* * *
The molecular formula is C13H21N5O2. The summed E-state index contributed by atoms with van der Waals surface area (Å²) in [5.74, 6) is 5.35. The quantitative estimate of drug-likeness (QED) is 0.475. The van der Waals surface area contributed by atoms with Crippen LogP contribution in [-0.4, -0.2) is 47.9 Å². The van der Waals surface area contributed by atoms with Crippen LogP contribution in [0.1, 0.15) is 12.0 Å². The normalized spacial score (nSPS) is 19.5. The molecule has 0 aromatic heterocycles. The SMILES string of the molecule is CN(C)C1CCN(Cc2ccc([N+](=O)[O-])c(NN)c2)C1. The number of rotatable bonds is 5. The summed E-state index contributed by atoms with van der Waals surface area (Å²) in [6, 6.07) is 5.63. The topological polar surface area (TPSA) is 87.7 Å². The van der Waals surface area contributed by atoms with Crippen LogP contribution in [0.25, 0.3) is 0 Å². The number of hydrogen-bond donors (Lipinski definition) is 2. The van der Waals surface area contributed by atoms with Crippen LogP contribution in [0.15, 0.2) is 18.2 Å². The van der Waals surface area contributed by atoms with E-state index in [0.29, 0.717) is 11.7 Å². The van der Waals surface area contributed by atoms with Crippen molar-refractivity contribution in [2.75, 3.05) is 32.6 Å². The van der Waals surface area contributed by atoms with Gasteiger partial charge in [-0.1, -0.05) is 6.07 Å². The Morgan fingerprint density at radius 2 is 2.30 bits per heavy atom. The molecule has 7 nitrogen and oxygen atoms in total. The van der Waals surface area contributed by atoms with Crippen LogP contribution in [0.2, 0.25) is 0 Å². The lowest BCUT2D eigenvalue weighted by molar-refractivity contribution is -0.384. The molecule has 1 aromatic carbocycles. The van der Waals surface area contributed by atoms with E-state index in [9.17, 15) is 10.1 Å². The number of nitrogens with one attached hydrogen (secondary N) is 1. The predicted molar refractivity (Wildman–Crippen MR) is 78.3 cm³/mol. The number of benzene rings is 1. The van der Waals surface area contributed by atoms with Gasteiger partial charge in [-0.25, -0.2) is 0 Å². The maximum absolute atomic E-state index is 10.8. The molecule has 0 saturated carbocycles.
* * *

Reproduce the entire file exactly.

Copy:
The molecular formula is C13H21N5O2. The summed E-state index contributed by atoms with van der Waals surface area (Å²) in [5.74, 6) is 5.35. The quantitative estimate of drug-likeness (QED) is 0.475. The van der Waals surface area contributed by atoms with Crippen LogP contribution in [-0.4, -0.2) is 47.9 Å². The van der Waals surface area contributed by atoms with Crippen LogP contribution in [0.1, 0.15) is 12.0 Å². The normalized spacial score (nSPS) is 19.5. The molecule has 0 aromatic heterocycles. The SMILES string of the molecule is CN(C)C1CCN(Cc2ccc([N+](=O)[O-])c(NN)c2)C1. The number of rotatable bonds is 5. The summed E-state index contributed by atoms with van der Waals surface area (Å²) in [6, 6.07) is 5.63. The topological polar surface area (TPSA) is 87.7 Å². The van der Waals surface area contributed by atoms with Crippen LogP contribution in [0.25, 0.3) is 0 Å². The number of hydrogen-bond donors (Lipinski definition) is 2. The van der Waals surface area contributed by atoms with Crippen LogP contribution in [0.15, 0.2) is 18.2 Å². The van der Waals surface area contributed by atoms with E-state index in [0.29, 0.717) is 11.7 Å². The van der Waals surface area contributed by atoms with Crippen molar-refractivity contribution in [2.75, 3.05) is 32.6 Å². The van der Waals surface area contributed by atoms with Gasteiger partial charge in [-0.1, -0.05) is 6.07 Å². The Morgan fingerprint density at radius 2 is 2.30 bits per heavy atom. The molecule has 7 nitrogen and oxygen atoms in total. The van der Waals surface area contributed by atoms with Crippen LogP contribution in [0.2, 0.25) is 0 Å². The lowest BCUT2D eigenvalue weighted by molar-refractivity contribution is -0.384. The molecule has 1 aromatic carbocycles. The van der Waals surface area contributed by atoms with E-state index in [9.17, 15) is 10.1 Å². The number of nitrogens with one attached hydrogen (secondary N) is 1. The predicted molar refractivity (Wildman–Crippen MR) is 78.3 cm³/mol. The number of benzene rings is 1. The van der Waals surface area contributed by atoms with Gasteiger partial charge in [-0.25, -0.2) is 0 Å². The maximum absolute atomic E-state index is 10.8. The molecule has 0 saturated carbocycles.